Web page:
Our team members in Iraq get to visit some really cool historical places that you might not expect.
“An oracle concerning Nineveh. The book of the vision of Nahum of Elkosh.” ~Nahum 1:1
If you’re like us, you probably never really noticed the name of the town Nahum was from. But all of that changes when you are driving down the road and see a sign that says: Tomb of Nahum – Turn Left. Alqosh is a little town north of Mosul (the ancient city of Ninevah). The people that live there are mostly Christian with a long heritage of faith. For centuries Alqosh was the seat of the patriarchs of the Church of the East that stretched throughout Central Asia.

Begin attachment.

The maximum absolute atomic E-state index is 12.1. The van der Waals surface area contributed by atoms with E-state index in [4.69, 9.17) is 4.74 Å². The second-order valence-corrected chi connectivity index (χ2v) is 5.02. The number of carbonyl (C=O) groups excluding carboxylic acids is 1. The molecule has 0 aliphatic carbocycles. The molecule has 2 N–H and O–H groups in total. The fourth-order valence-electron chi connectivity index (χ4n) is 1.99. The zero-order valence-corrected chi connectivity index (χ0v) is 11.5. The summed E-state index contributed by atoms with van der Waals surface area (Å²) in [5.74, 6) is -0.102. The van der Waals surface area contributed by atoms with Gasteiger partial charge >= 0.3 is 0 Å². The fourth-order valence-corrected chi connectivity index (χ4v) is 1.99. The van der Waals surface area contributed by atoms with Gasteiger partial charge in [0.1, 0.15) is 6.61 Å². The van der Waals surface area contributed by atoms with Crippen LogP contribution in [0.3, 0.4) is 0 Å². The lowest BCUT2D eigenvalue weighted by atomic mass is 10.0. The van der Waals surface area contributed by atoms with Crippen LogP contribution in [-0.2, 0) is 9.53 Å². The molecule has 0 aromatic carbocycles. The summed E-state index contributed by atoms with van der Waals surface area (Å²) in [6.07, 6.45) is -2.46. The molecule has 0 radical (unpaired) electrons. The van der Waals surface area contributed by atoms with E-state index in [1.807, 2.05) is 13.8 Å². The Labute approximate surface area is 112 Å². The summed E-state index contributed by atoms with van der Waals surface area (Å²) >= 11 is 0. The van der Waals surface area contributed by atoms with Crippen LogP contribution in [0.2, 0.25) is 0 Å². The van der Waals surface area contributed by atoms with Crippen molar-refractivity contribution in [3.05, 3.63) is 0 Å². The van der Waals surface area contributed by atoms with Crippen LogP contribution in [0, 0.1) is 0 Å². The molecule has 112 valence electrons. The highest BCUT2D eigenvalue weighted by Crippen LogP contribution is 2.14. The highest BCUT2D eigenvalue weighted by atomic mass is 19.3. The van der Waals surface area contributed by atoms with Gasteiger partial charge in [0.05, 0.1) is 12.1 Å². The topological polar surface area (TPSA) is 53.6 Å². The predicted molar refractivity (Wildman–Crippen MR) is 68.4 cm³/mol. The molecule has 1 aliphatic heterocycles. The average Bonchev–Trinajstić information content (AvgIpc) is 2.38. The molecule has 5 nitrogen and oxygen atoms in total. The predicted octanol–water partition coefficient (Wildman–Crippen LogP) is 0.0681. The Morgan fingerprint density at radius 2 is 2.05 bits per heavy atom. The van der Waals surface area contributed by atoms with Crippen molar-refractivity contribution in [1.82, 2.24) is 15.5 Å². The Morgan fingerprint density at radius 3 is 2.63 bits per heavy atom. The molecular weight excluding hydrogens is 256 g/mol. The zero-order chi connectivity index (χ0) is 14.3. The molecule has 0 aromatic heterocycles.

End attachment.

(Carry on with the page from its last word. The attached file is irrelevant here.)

The Rabban Hormizd monastery was carved into the mountainside near the town in 640 AD, and the caves and building are still intact today.
But even before the Christian heritage, there was a Jewish heritage. Nahum’s father was taken into captivity by the Assyrians and so Nahum most likely grew up in this little town outside Ninevah.
The tomb of Nahum is inside the ruins of an old Jewish synagogue, complete with Hebrew writing on the walls as well as lamps and other uniquely Jewish decoration.
It is one of the only standing synagogues left in Iraq.
Alqosh actually housed a significant Jewish population until 1948 when they were expelled. The keys to the tomb were passed off to an Assyrian man whose family continues to keep his promise to look after the tomb. In fact, today, you still need to walk through the narrow winding streets and knock on the right door to get access.
This is just one of the many cool historical places our teams get to visit! Learn more here!